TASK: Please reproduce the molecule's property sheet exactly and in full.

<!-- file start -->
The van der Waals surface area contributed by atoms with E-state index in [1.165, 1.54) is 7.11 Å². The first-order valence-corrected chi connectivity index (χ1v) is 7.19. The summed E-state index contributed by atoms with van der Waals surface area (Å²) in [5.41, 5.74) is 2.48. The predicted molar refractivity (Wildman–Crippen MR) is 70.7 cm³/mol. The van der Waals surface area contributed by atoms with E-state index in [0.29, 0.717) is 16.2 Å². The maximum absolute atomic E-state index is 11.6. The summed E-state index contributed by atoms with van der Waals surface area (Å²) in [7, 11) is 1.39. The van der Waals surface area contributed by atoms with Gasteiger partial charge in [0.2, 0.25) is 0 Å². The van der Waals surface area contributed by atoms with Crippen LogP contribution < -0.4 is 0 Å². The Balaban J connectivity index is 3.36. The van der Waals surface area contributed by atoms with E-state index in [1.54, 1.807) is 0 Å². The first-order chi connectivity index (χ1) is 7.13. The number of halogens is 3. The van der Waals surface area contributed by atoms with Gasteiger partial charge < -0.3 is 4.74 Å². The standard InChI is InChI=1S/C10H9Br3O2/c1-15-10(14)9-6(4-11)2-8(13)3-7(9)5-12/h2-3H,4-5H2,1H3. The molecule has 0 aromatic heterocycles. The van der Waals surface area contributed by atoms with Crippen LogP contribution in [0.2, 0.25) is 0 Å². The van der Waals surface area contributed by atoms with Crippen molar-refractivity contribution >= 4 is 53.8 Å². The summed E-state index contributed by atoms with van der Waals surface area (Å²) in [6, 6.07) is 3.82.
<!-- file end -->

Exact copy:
The van der Waals surface area contributed by atoms with E-state index in [1.165, 1.54) is 7.11 Å². The first-order valence-corrected chi connectivity index (χ1v) is 7.19. The summed E-state index contributed by atoms with van der Waals surface area (Å²) in [5.41, 5.74) is 2.48. The predicted molar refractivity (Wildman–Crippen MR) is 70.7 cm³/mol. The van der Waals surface area contributed by atoms with E-state index in [0.29, 0.717) is 16.2 Å². The maximum absolute atomic E-state index is 11.6. The summed E-state index contributed by atoms with van der Waals surface area (Å²) in [7, 11) is 1.39. The van der Waals surface area contributed by atoms with Gasteiger partial charge in [0.2, 0.25) is 0 Å². The van der Waals surface area contributed by atoms with Crippen LogP contribution < -0.4 is 0 Å². The Balaban J connectivity index is 3.36. The van der Waals surface area contributed by atoms with E-state index in [1.54, 1.807) is 0 Å². The first-order chi connectivity index (χ1) is 7.13. The number of halogens is 3. The van der Waals surface area contributed by atoms with Gasteiger partial charge < -0.3 is 4.74 Å². The standard InChI is InChI=1S/C10H9Br3O2/c1-15-10(14)9-6(4-11)2-8(13)3-7(9)5-12/h2-3H,4-5H2,1H3. The molecule has 0 aromatic heterocycles. The van der Waals surface area contributed by atoms with Crippen LogP contribution in [0.2, 0.25) is 0 Å². The van der Waals surface area contributed by atoms with Crippen molar-refractivity contribution >= 4 is 53.8 Å². The summed E-state index contributed by atoms with van der Waals surface area (Å²) in [6, 6.07) is 3.82.